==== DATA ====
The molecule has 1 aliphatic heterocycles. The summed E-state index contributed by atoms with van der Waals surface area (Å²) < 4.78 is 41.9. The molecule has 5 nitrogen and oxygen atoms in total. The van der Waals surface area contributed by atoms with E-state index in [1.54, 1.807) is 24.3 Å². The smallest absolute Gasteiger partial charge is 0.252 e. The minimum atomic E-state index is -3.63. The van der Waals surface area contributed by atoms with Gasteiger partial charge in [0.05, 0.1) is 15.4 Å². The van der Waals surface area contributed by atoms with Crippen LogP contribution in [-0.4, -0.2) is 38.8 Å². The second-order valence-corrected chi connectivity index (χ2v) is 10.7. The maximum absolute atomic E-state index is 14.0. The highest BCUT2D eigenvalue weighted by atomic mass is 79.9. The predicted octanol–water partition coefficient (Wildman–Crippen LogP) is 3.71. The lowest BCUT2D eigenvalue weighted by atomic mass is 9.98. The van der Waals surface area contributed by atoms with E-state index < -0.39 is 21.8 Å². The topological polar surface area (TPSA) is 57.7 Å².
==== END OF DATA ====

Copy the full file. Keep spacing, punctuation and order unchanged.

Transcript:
The molecule has 1 aliphatic heterocycles. The summed E-state index contributed by atoms with van der Waals surface area (Å²) < 4.78 is 41.9. The molecule has 5 nitrogen and oxygen atoms in total. The van der Waals surface area contributed by atoms with E-state index in [1.54, 1.807) is 24.3 Å². The smallest absolute Gasteiger partial charge is 0.252 e. The minimum atomic E-state index is -3.63. The van der Waals surface area contributed by atoms with Gasteiger partial charge in [0.05, 0.1) is 15.4 Å². The van der Waals surface area contributed by atoms with Crippen LogP contribution in [-0.4, -0.2) is 38.8 Å². The second-order valence-corrected chi connectivity index (χ2v) is 10.7. The maximum absolute atomic E-state index is 14.0. The highest BCUT2D eigenvalue weighted by atomic mass is 79.9. The predicted octanol–water partition coefficient (Wildman–Crippen LogP) is 3.71. The lowest BCUT2D eigenvalue weighted by atomic mass is 9.98. The van der Waals surface area contributed by atoms with E-state index < -0.39 is 21.8 Å². The topological polar surface area (TPSA) is 57.7 Å².